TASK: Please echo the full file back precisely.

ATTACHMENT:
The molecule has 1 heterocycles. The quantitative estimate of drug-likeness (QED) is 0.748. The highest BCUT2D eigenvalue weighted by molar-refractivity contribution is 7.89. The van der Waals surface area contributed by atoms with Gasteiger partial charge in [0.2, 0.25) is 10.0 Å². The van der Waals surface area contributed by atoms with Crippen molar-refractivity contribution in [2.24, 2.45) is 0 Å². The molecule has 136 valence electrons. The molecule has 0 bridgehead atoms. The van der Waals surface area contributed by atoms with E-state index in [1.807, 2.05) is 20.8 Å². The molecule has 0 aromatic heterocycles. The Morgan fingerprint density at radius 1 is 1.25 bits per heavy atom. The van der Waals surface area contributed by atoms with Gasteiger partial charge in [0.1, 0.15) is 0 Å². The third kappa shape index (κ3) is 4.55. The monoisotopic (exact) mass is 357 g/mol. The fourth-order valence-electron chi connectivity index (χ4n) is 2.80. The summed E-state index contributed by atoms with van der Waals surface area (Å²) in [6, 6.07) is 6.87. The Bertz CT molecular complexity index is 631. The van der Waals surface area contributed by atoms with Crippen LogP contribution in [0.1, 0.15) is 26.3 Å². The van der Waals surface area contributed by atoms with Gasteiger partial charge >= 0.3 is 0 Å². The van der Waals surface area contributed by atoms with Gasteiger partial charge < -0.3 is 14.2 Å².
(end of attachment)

The molecule has 1 heterocycles. The quantitative estimate of drug-likeness (QED) is 0.748. The highest BCUT2D eigenvalue weighted by molar-refractivity contribution is 7.89. The van der Waals surface area contributed by atoms with Gasteiger partial charge in [0.2, 0.25) is 10.0 Å². The van der Waals surface area contributed by atoms with Crippen molar-refractivity contribution in [2.24, 2.45) is 0 Å². The molecule has 136 valence electrons. The molecule has 0 bridgehead atoms. The van der Waals surface area contributed by atoms with E-state index in [1.807, 2.05) is 20.8 Å². The molecule has 0 aromatic heterocycles. The Morgan fingerprint density at radius 1 is 1.25 bits per heavy atom. The van der Waals surface area contributed by atoms with Gasteiger partial charge in [0.1, 0.15) is 0 Å². The third kappa shape index (κ3) is 4.55. The monoisotopic (exact) mass is 357 g/mol. The fourth-order valence-electron chi connectivity index (χ4n) is 2.80. The summed E-state index contributed by atoms with van der Waals surface area (Å²) in [6, 6.07) is 6.87. The Bertz CT molecular complexity index is 631. The van der Waals surface area contributed by atoms with Crippen LogP contribution in [0.1, 0.15) is 26.3 Å². The van der Waals surface area contributed by atoms with Gasteiger partial charge >= 0.3 is 0 Å². The van der Waals surface area contributed by atoms with Gasteiger partial charge < -0.3 is 14.2 Å².